Urban Dictionary for business terms

In chatting with folks from engineers to analysts, I've realized not all business terms are widely known, and so I've made an Urban Dictionary for a few common concepts below.

Impressions

An internet ad that has made first contact, but did not penetrate the attention bubble. For example, when I buy a television on Amazon, suddenly the internet gets the impression that that it's the start of a collection of 55" flat screen TVs.

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CAGR 

Not to be confused with a kegger. During my MBA, I was very confused when I showed up for the Delta Sigma Pi party. 

CAGR stands for compound annual growth rate, i.e. the smoothed, average rate of growth over several years (like a bikini line after waxing). 

CAC (Sponsored by Blue Apron)

Customer acquisition cost. This is how much you're willing to bribe someone to try your product. Think all those Blue Apron coupons you get in the mail, basically paying you to try it. 

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ARPU

Did the bribes work? How much is each sucker customer spending? That amount is your average revenue per user.

VC Discount

The VC Discount is the amount of venture capital money a consumer burns through by happily accepting all the CAC offers without becoming a loyal customer. This is calculated as follows:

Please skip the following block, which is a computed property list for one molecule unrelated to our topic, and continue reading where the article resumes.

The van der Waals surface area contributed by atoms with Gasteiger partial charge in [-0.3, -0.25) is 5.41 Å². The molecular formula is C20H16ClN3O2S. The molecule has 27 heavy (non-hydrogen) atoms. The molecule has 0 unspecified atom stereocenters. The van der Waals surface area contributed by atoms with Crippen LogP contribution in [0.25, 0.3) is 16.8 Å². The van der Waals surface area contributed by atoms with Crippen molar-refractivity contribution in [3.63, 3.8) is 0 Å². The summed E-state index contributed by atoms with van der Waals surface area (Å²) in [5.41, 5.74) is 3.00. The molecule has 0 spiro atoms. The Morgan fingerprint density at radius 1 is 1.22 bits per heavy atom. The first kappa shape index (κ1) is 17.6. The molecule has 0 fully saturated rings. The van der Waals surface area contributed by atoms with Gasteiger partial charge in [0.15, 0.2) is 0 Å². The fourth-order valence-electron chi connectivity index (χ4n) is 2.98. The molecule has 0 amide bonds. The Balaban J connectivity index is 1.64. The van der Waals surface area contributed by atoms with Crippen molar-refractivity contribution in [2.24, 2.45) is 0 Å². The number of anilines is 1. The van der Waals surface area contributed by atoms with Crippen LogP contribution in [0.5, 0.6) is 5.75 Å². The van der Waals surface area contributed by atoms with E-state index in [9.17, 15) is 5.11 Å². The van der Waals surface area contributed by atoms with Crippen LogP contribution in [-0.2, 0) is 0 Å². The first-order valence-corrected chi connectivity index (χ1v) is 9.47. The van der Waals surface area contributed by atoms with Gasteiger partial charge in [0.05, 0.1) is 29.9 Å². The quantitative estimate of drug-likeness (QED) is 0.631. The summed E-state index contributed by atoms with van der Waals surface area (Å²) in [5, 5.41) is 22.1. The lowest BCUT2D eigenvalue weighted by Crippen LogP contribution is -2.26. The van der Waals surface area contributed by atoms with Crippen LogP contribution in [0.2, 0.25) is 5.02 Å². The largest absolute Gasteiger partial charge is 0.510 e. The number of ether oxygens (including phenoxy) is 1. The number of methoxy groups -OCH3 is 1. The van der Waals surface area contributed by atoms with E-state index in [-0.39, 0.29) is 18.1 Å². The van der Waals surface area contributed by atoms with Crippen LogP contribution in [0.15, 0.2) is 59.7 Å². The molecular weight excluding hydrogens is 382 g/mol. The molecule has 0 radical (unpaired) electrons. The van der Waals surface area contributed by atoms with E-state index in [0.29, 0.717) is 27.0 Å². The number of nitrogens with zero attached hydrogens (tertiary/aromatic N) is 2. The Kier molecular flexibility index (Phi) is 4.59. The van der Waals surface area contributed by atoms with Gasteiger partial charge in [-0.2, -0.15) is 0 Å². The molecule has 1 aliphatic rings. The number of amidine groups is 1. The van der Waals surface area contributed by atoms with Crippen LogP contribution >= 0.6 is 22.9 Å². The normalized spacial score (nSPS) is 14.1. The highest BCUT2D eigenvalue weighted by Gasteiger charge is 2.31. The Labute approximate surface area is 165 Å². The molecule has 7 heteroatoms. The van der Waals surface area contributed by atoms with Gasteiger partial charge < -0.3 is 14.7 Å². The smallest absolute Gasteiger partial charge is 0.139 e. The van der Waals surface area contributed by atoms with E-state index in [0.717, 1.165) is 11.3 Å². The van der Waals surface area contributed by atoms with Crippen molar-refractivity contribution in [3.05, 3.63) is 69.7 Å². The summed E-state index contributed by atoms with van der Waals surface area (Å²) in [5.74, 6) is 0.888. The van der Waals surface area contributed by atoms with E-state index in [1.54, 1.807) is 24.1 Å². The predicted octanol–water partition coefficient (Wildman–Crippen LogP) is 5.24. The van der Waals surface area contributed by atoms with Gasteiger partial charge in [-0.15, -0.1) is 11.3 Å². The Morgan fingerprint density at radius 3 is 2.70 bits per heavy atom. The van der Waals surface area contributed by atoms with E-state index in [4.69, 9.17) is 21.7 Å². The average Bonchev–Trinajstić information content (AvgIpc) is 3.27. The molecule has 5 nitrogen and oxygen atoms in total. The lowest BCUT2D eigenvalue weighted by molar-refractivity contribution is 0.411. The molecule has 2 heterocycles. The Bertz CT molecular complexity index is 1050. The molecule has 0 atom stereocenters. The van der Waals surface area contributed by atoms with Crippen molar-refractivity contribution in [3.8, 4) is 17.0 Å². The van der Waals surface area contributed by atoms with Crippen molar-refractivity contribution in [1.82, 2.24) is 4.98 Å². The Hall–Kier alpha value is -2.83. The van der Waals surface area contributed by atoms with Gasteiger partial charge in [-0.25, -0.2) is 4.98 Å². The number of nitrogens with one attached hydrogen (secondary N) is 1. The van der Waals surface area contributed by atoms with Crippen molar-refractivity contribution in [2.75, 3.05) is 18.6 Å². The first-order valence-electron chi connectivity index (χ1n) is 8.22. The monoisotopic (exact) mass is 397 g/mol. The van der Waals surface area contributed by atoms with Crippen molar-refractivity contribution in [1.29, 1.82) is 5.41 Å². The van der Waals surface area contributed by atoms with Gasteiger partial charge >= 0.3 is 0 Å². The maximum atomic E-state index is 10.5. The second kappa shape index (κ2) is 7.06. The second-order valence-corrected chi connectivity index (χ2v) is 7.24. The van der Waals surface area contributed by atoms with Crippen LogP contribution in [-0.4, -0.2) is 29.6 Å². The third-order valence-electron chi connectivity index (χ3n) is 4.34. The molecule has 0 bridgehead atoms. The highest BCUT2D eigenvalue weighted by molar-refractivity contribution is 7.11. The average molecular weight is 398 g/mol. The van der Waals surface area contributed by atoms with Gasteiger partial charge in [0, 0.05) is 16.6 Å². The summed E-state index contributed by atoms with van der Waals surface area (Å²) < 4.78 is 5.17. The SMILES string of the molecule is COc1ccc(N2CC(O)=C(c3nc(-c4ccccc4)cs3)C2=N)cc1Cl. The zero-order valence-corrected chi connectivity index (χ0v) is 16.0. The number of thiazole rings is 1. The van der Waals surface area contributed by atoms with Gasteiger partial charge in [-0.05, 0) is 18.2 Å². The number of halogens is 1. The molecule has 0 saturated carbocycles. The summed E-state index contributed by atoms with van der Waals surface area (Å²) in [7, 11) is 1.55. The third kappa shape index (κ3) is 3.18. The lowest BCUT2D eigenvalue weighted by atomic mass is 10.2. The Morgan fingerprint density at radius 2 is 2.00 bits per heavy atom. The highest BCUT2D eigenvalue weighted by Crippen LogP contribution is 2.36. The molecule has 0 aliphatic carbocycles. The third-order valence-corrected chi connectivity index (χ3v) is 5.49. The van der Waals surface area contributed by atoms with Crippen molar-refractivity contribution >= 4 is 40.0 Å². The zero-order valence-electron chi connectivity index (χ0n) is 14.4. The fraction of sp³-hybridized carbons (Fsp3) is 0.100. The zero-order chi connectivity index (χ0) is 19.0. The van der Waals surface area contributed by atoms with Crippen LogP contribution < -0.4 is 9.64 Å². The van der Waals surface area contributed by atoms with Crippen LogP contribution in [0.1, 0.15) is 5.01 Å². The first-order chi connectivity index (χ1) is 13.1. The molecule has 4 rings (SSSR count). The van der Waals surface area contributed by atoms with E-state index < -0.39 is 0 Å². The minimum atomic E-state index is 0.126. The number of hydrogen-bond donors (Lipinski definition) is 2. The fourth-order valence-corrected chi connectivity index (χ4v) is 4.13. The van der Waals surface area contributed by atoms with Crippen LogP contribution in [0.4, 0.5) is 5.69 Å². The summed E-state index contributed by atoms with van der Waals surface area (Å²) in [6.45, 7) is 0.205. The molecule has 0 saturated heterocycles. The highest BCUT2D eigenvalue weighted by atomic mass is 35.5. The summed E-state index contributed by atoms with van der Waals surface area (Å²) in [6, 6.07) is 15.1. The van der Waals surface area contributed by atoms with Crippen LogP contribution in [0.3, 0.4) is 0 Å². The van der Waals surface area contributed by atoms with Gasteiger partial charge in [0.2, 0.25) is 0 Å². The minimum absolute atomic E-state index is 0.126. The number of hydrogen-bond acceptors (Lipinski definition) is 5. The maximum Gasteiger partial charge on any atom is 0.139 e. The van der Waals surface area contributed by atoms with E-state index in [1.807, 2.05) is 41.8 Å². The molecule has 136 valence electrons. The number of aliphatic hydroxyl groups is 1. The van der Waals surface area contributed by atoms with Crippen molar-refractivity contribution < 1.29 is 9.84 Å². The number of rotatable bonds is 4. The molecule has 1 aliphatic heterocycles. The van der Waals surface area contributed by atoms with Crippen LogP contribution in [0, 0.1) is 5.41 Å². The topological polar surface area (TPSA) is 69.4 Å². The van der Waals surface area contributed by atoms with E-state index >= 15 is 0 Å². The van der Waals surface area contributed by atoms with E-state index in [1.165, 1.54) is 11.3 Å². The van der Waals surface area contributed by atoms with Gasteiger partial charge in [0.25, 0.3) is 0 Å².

For example, you may buy a $10 per month MoviePass to buy one $15 movie ticket per month. With no theater subsidy, that's a 33% savings (1 - 10÷15)!

Deliverable

No, it's not a pizza. A deliverable is a thing that your client or manager swears to you, in a contract signed in blood, is precisely what they want and is *very important*. You then work on the project for weeks or months, countering with your own blood, sweat, and tears. Maybe you even miss a couple of your kid's baseball games. And as soon as you deliver it, they smile and nod, and when you leave, they put it in a drawer, never to be spoken of again.

 

Introducing Index Card Book Summaries

90% Unnecessary

Most avid readers of self improvement and business books will have noticed a common thread among all of them: they are overly padded. Watch the TED talk or listen to a podcast cameo by the author, and you'll have absorbed 90% of the book content already. Naturally the anecdotes, statistics, and gritty details give more color and life to the author's premises that support learning styles of every type. But for folks with limited time and considerable ground they'd like to cover in the practical learning department, I think an index card summary would suffice.

Why an Index Card?

Of course I am not the first to make the observation that authors add some cushion to their content in their endeavor to build a brand, substantiate a product, and look good on a shelf next to other books. Harold Pollack first made this now widely accepted observation about personal finance books in a now famed article. Of course his followers asked "Where's the index card?" He replied with a photo of a handwritten index card summarizing all the key personal finance principles, which went viral. And, of course, his summary was soon padded out into a book: The Index Card: Why Personal Finance Doesn't Have to Be Complicated

 

Get ready to get to the punch line

In an effort to conveniently aggregate the latest wisdom and research for navigating our offices and lives, I am initiating a new series: the Index Card Book Summaries. As I continue to read these books that I think shouldn't be books, I'll share the pithy version of the key findings with you. Happy not reading!